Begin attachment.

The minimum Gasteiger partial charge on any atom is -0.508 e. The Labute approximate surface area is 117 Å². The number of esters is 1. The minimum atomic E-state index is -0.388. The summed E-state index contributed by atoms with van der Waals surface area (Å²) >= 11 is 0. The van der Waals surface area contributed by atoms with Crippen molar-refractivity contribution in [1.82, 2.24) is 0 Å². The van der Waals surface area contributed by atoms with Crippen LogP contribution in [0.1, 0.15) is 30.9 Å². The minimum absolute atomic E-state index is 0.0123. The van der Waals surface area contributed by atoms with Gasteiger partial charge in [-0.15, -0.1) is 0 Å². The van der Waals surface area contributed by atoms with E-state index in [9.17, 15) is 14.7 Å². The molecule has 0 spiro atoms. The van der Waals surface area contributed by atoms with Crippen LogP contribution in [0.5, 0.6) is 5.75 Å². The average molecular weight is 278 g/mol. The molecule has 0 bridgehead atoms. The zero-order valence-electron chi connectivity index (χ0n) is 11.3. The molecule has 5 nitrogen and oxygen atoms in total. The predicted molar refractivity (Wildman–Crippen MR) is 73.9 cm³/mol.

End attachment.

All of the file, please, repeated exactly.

The minimum Gasteiger partial charge on any atom is -0.508 e. The Labute approximate surface area is 117 Å². The number of esters is 1. The minimum atomic E-state index is -0.388. The summed E-state index contributed by atoms with van der Waals surface area (Å²) >= 11 is 0. The van der Waals surface area contributed by atoms with Crippen molar-refractivity contribution in [1.82, 2.24) is 0 Å². The van der Waals surface area contributed by atoms with Crippen LogP contribution in [0.1, 0.15) is 30.9 Å². The minimum absolute atomic E-state index is 0.0123. The van der Waals surface area contributed by atoms with Gasteiger partial charge in [-0.15, -0.1) is 0 Å². The van der Waals surface area contributed by atoms with E-state index in [9.17, 15) is 14.7 Å². The molecule has 0 spiro atoms. The van der Waals surface area contributed by atoms with Crippen LogP contribution in [0.5, 0.6) is 5.75 Å². The average molecular weight is 278 g/mol. The molecule has 0 bridgehead atoms. The zero-order valence-electron chi connectivity index (χ0n) is 11.3. The molecule has 5 nitrogen and oxygen atoms in total. The predicted molar refractivity (Wildman–Crippen MR) is 73.9 cm³/mol.